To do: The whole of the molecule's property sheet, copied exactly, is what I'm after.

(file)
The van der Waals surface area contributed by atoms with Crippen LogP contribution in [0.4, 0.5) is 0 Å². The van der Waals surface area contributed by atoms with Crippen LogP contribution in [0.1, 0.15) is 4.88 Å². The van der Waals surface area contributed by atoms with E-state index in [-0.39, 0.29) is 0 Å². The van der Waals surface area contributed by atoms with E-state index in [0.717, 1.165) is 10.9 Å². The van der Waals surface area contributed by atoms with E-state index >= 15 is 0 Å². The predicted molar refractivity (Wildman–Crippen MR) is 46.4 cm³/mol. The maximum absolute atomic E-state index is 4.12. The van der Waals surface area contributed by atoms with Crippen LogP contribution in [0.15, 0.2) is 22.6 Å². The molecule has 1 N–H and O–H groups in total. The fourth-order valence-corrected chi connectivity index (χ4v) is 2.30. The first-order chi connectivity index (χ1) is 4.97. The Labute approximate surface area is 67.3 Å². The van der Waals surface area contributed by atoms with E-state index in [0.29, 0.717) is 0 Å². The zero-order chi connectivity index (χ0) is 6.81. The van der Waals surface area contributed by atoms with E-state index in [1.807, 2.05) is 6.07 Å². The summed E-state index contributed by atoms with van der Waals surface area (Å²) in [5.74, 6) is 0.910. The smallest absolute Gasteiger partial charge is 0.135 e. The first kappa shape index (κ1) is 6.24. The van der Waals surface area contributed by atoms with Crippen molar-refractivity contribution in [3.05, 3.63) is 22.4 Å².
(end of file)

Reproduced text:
The van der Waals surface area contributed by atoms with Crippen LogP contribution in [0.4, 0.5) is 0 Å². The van der Waals surface area contributed by atoms with Crippen LogP contribution in [0.1, 0.15) is 4.88 Å². The van der Waals surface area contributed by atoms with E-state index in [-0.39, 0.29) is 0 Å². The van der Waals surface area contributed by atoms with E-state index in [0.717, 1.165) is 10.9 Å². The van der Waals surface area contributed by atoms with E-state index >= 15 is 0 Å². The predicted molar refractivity (Wildman–Crippen MR) is 46.4 cm³/mol. The maximum absolute atomic E-state index is 4.12. The van der Waals surface area contributed by atoms with Crippen LogP contribution in [0.15, 0.2) is 22.6 Å². The molecule has 1 N–H and O–H groups in total. The fourth-order valence-corrected chi connectivity index (χ4v) is 2.30. The first-order chi connectivity index (χ1) is 4.97. The Labute approximate surface area is 67.3 Å². The van der Waals surface area contributed by atoms with E-state index in [0.29, 0.717) is 0 Å². The zero-order chi connectivity index (χ0) is 6.81. The van der Waals surface area contributed by atoms with E-state index in [1.807, 2.05) is 6.07 Å². The summed E-state index contributed by atoms with van der Waals surface area (Å²) in [5.74, 6) is 0.910. The smallest absolute Gasteiger partial charge is 0.135 e. The first kappa shape index (κ1) is 6.24. The van der Waals surface area contributed by atoms with Crippen molar-refractivity contribution in [3.05, 3.63) is 22.4 Å².